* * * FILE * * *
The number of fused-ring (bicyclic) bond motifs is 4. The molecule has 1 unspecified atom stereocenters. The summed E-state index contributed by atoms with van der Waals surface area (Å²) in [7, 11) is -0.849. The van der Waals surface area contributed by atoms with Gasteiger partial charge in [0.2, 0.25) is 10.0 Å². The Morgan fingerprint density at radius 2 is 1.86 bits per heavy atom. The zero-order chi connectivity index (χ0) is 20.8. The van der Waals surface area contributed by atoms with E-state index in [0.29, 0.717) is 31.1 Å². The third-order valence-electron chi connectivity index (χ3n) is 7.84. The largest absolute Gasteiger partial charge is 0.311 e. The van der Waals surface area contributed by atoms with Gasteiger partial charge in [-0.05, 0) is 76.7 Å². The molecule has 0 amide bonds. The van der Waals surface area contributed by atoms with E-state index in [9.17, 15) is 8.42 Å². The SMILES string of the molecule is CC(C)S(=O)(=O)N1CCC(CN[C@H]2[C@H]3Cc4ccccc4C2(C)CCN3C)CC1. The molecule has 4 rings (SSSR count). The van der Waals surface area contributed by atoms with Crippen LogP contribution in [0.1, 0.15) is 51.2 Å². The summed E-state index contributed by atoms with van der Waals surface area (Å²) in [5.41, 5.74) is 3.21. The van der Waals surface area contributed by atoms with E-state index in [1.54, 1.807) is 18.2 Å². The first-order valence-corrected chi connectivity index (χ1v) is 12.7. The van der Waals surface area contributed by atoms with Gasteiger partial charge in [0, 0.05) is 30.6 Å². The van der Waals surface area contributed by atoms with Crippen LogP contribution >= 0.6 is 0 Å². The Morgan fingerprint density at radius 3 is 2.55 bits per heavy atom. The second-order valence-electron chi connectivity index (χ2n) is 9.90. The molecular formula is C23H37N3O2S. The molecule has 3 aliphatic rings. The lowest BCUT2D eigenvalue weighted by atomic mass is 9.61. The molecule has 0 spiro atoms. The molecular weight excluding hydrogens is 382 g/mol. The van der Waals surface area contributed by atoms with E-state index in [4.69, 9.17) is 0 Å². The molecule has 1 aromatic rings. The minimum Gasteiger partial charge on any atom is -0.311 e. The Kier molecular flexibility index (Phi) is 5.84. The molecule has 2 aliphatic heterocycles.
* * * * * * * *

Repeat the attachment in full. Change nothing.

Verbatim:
The number of fused-ring (bicyclic) bond motifs is 4. The molecule has 1 unspecified atom stereocenters. The summed E-state index contributed by atoms with van der Waals surface area (Å²) in [7, 11) is -0.849. The van der Waals surface area contributed by atoms with Gasteiger partial charge in [0.2, 0.25) is 10.0 Å². The Morgan fingerprint density at radius 2 is 1.86 bits per heavy atom. The zero-order chi connectivity index (χ0) is 20.8. The van der Waals surface area contributed by atoms with E-state index in [0.29, 0.717) is 31.1 Å². The third-order valence-electron chi connectivity index (χ3n) is 7.84. The largest absolute Gasteiger partial charge is 0.311 e. The van der Waals surface area contributed by atoms with Gasteiger partial charge in [-0.05, 0) is 76.7 Å². The molecule has 0 amide bonds. The van der Waals surface area contributed by atoms with E-state index in [9.17, 15) is 8.42 Å². The SMILES string of the molecule is CC(C)S(=O)(=O)N1CCC(CN[C@H]2[C@H]3Cc4ccccc4C2(C)CCN3C)CC1. The molecule has 4 rings (SSSR count). The van der Waals surface area contributed by atoms with Crippen LogP contribution in [0.1, 0.15) is 51.2 Å². The summed E-state index contributed by atoms with van der Waals surface area (Å²) in [5.41, 5.74) is 3.21. The van der Waals surface area contributed by atoms with E-state index in [1.54, 1.807) is 18.2 Å². The first-order valence-corrected chi connectivity index (χ1v) is 12.7. The van der Waals surface area contributed by atoms with Gasteiger partial charge in [0, 0.05) is 30.6 Å². The van der Waals surface area contributed by atoms with Crippen LogP contribution >= 0.6 is 0 Å². The Morgan fingerprint density at radius 3 is 2.55 bits per heavy atom. The second-order valence-electron chi connectivity index (χ2n) is 9.90. The molecular formula is C23H37N3O2S. The molecule has 3 aliphatic rings. The lowest BCUT2D eigenvalue weighted by atomic mass is 9.61. The molecule has 0 spiro atoms. The molecular weight excluding hydrogens is 382 g/mol. The van der Waals surface area contributed by atoms with E-state index in [4.69, 9.17) is 0 Å². The molecule has 1 aromatic rings. The minimum Gasteiger partial charge on any atom is -0.311 e. The Kier molecular flexibility index (Phi) is 5.84. The molecule has 2 aliphatic heterocycles.